What concerns me more is that tests have shown that ABS works badly while traveling in other than a straight line.

However, I agree with what was just said...ABS is almost magical in effectiveness over a non-trained, lower experienced rider who doesn't practice braking skills. And it's the wet spot or ice or bit of oil/grease on the roadway that proves the life-saving advantage of ABS for almost anybody. So, I, too, advocate having a bike equipped with ABS.

When self-driving automobiles become plentiful, count me out! I believe in the efficacy of an alert, trained mind with experience over any form of electronics. Besides, I like to be in control.
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scottrnelson
Advanced Member
6960 Posts
[Mentor]


Meridian, ID
USA

Honda

XR650L, 790 Adv R

Posted - 07/15/2022 :  8:14 AM
quote:
Originally posted by James R. Davis

What concerns me more is that tests have shown that ABS works badly while traveling in other than a straight line.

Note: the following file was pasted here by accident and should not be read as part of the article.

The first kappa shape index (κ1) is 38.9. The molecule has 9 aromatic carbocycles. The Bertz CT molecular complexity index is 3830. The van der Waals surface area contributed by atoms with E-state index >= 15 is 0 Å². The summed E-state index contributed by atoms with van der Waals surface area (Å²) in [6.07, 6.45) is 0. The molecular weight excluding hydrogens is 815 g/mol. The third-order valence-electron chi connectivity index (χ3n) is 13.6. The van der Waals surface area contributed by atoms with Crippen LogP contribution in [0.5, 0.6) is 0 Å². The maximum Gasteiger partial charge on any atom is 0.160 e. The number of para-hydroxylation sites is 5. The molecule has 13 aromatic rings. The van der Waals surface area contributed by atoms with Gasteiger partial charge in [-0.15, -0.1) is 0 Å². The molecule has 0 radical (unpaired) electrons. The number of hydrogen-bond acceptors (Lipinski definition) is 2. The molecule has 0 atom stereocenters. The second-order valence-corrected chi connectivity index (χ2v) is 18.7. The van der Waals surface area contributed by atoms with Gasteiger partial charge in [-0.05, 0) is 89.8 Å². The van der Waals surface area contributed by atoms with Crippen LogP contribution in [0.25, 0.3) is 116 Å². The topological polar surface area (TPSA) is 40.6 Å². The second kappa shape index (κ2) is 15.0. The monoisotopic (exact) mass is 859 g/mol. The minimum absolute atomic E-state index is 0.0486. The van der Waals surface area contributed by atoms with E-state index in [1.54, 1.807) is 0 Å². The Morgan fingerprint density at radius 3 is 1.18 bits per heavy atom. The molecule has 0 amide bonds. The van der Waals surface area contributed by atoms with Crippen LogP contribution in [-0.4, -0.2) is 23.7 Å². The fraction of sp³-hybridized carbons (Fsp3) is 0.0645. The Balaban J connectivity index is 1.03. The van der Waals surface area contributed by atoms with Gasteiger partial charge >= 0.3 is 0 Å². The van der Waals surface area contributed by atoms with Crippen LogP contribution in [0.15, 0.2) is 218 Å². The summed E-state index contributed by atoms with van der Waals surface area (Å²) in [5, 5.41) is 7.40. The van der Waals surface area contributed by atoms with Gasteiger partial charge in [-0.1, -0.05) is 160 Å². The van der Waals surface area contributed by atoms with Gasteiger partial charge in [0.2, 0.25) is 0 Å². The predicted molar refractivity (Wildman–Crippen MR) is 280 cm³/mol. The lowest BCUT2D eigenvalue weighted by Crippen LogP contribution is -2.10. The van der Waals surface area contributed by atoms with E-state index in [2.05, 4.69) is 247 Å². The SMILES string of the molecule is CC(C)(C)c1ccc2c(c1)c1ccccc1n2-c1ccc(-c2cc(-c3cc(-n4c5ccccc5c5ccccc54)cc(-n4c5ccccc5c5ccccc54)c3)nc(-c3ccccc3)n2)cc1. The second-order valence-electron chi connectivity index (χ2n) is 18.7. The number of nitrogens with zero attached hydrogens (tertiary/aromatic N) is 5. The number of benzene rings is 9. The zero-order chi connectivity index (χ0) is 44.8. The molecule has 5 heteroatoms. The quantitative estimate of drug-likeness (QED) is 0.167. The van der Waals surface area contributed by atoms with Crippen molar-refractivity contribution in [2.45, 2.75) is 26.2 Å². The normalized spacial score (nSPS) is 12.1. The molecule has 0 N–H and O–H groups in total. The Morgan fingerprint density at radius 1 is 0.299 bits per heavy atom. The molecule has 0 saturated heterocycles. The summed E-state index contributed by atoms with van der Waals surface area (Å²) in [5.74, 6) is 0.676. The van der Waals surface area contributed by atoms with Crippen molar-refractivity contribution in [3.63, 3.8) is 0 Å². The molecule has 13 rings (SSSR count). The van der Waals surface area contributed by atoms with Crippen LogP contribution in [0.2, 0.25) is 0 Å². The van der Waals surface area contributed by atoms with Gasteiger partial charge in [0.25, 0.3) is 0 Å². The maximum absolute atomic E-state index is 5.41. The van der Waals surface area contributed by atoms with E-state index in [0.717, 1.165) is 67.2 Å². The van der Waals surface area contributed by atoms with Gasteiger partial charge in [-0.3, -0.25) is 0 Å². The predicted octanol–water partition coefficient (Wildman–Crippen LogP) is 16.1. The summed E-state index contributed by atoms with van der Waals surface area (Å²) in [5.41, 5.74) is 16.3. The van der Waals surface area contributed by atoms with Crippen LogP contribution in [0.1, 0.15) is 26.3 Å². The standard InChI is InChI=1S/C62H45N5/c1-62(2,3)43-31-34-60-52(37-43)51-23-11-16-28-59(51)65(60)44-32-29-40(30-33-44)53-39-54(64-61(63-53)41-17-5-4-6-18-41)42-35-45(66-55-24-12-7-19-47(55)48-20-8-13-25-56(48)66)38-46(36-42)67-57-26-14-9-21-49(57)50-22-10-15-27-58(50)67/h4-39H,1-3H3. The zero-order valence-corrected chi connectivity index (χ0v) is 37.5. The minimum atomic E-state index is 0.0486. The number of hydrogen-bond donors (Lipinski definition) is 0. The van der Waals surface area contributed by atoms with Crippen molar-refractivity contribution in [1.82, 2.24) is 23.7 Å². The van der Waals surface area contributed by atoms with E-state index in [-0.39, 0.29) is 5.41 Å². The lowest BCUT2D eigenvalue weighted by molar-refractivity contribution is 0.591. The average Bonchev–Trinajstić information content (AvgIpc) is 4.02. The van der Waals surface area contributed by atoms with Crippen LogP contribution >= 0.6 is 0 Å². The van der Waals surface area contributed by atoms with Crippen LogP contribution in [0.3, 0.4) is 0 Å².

Many of the newer bikes have lean angle sensors and can adjust the ABS behavior when in a turn. My 2020 KTM has it. Not that I would trust it, though.
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Eagle Six
Junior Member
52 Posts


Snowflake, Arizona
USA

Kawasaki

ZX14R

Posted - 07/15/2022 :  11:11 AM
My current Ninja has ABS, Traction Control, Intelligent Anti-Lock Brakes, lean Angle Indicator, Cornering Management Function, IMU Enhanced Chassis Orientation Awareness, Assist & Slipper Clutch, and Quick Shifter up and down.

My previous two Ninja's one had traction control and the other nothing. I felt safer on either of these two than my current and I challenge the current far less than I did the previous two. I think this is in part my distrust of what I cannot see, feel, or adjust! Of course there is the getting old thing as well.
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James R. Davis
Male Administrator
17396 Posts
[Mentor]


Houston, TX
USA

Honda

GoldWing 1500

Posted - 07/15/2022 :  2:18 PM Follow poster on Twitter  Join poster on Facebook as Friend  
Amazing set of electronic advances were just described. More power to you and my best wishes.

Still, it makes sense to me to practice threshold braking and leave the ABS and other electronics to saving your life if you make a mistake. You just might be skillful enough to never need it.

About all the magical electronics that are finding their way into vehicles ...